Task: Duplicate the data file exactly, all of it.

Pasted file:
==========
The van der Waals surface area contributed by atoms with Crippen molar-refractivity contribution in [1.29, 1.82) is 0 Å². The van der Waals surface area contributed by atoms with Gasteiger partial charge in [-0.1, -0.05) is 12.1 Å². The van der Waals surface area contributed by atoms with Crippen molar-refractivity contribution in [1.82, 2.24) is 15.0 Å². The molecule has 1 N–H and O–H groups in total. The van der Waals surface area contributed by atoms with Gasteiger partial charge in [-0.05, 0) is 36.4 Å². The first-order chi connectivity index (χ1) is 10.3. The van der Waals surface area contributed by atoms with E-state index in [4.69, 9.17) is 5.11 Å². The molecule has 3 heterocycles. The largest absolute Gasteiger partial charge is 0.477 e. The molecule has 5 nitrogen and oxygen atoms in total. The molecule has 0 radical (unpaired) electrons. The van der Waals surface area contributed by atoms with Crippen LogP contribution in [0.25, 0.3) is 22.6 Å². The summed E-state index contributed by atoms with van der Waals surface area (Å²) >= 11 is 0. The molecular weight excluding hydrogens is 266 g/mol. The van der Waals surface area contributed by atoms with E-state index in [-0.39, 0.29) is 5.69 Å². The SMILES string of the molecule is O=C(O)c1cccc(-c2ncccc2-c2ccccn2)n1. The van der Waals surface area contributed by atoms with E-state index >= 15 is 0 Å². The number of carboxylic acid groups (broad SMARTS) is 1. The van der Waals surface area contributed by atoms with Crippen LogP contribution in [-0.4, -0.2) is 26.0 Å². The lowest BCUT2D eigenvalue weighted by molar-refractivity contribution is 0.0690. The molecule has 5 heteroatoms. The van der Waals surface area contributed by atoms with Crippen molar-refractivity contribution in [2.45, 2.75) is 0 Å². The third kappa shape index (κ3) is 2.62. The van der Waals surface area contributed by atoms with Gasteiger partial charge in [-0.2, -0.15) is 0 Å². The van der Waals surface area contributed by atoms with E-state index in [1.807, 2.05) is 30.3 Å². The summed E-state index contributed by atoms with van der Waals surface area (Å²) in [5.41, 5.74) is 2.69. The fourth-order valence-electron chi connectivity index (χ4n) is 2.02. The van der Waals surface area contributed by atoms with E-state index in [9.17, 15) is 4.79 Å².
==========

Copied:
The van der Waals surface area contributed by atoms with Crippen molar-refractivity contribution in [1.29, 1.82) is 0 Å². The van der Waals surface area contributed by atoms with Gasteiger partial charge in [-0.1, -0.05) is 12.1 Å². The van der Waals surface area contributed by atoms with Crippen molar-refractivity contribution in [1.82, 2.24) is 15.0 Å². The molecule has 1 N–H and O–H groups in total. The van der Waals surface area contributed by atoms with Gasteiger partial charge in [-0.05, 0) is 36.4 Å². The first-order chi connectivity index (χ1) is 10.3. The van der Waals surface area contributed by atoms with E-state index in [4.69, 9.17) is 5.11 Å². The molecule has 3 heterocycles. The largest absolute Gasteiger partial charge is 0.477 e. The molecule has 5 nitrogen and oxygen atoms in total. The molecule has 0 radical (unpaired) electrons. The van der Waals surface area contributed by atoms with Crippen LogP contribution in [0.25, 0.3) is 22.6 Å². The summed E-state index contributed by atoms with van der Waals surface area (Å²) >= 11 is 0. The molecular weight excluding hydrogens is 266 g/mol. The van der Waals surface area contributed by atoms with E-state index in [-0.39, 0.29) is 5.69 Å². The SMILES string of the molecule is O=C(O)c1cccc(-c2ncccc2-c2ccccn2)n1. The van der Waals surface area contributed by atoms with E-state index >= 15 is 0 Å². The number of carboxylic acid groups (broad SMARTS) is 1. The van der Waals surface area contributed by atoms with Crippen LogP contribution in [-0.4, -0.2) is 26.0 Å². The lowest BCUT2D eigenvalue weighted by molar-refractivity contribution is 0.0690. The molecule has 5 heteroatoms. The van der Waals surface area contributed by atoms with Crippen molar-refractivity contribution in [2.45, 2.75) is 0 Å². The third kappa shape index (κ3) is 2.62. The van der Waals surface area contributed by atoms with Gasteiger partial charge in [-0.2, -0.15) is 0 Å². The van der Waals surface area contributed by atoms with E-state index in [1.807, 2.05) is 30.3 Å². The summed E-state index contributed by atoms with van der Waals surface area (Å²) in [5.41, 5.74) is 2.69. The fourth-order valence-electron chi connectivity index (χ4n) is 2.02. The van der Waals surface area contributed by atoms with E-state index in [9.17, 15) is 4.79 Å².